But there’s this thing that, oh, anybody can do HR, and that’s just not true. Right? They can’t do it. Well, lemme say that.

Well, and you know, in an agency, we don’t have big machinery, we don’t have a lot of equipment. The greatest asset we have and, and what makes or breaks us money are the bodies, the people. Absolutely. The human beings that deliver our services, that interact with our clients that help take things off the owner’s plate. So I think, I think HR obviously is an important thing in every business, but in our business it’s pretty critical.

Absolutely. And then I think the strategy piece is what gets overlooked, because HR really should be your strategic partner. So we’re talking a lot about, you know, the day to day, the hiring, and you know, the culture building that is, you know, stuff that goes day by day. But what about your workforce planning? So where is the business headed in five years? And what skills do I need? So that conversation about where the industry is, is going and the trends, then, okay, let’s say they’re trending somewhere else. Do you have the people and the skills? Do, do your people have those skills? If not, are we gonna up level their skills? Or do we need to hire different people?


That’s where HR comes in as your strategic partner, right? They’re doing the research, they’re finding where those skills are and giving you a pathway of how to either get your internal workforce there, or how do we now bring in some new talent?

Well, and I, I think we’re seeing that right now with ai, right? Absolutely. So, you know, absolutely. A few years ago, agencies, yes, we were kind of paying attention to ai, but it wasn’t the pressing issue that it is today. And for a lot of agencies, they’ve had to turn to the team and say, okay, who, who has the time or the willingness or the interest to start experimenting with some of these tools and figuring out how we can bring them in to our agency and use them on either our own behalf or clients. And so that I’ve been, it is been interesting for me to watch how agencies are navigating that because it’s not, it’s, there’s not a department that should be the AI department, right?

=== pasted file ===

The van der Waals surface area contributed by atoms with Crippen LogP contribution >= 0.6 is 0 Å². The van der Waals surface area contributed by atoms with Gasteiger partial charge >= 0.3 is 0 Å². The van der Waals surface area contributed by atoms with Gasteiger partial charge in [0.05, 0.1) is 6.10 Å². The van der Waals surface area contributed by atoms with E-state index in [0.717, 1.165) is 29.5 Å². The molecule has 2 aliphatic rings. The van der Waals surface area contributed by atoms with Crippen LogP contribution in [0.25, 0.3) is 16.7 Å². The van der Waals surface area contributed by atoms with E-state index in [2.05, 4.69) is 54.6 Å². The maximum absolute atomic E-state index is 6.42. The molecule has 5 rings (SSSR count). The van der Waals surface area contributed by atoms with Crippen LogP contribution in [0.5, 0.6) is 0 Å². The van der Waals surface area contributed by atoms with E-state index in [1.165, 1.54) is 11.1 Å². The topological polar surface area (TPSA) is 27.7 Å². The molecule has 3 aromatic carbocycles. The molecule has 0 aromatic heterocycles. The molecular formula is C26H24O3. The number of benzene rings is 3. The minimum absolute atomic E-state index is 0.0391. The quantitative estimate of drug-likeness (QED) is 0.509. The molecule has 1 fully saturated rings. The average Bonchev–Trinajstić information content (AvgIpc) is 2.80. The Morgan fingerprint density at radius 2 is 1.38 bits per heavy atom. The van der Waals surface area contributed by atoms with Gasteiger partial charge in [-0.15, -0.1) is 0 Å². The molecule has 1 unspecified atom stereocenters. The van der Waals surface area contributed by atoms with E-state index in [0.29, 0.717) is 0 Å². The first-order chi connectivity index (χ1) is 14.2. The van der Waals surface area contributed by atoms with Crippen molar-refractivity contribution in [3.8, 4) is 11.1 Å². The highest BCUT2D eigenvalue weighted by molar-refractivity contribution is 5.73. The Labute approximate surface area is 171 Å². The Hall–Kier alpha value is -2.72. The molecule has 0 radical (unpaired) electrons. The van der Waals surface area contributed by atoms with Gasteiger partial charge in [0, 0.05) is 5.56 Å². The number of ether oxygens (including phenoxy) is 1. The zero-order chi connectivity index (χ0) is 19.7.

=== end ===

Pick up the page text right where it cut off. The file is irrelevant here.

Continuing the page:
Right. AI can touch any aspect of our business. And so they are having to figure out who on their current team, right. Has not only some expertise, but more importantly, some interest and drive around growing and learning in this new space. Right?

And that goes back to knowing your employees and also knowing their skill sets. So yes, you can ask who has the time and energy, but also as an agency owner, you should know, well, who has the skill to do it? Right? And who may be intro like, oh my goodness, you know, Brian is always talking about technology. He’ll be the perfect person. Right? Right. I think another thing is, when you say that you have an ideal team, when I talk to leaders, whether they’re my clients or not, I always say, how do you know what makes them the ideal team? And what I’m getting at is, do you have metrics that you can measure by in terms of their performance? Right? Because a lot of times performance is just this vague thing. All like them, they show up for work.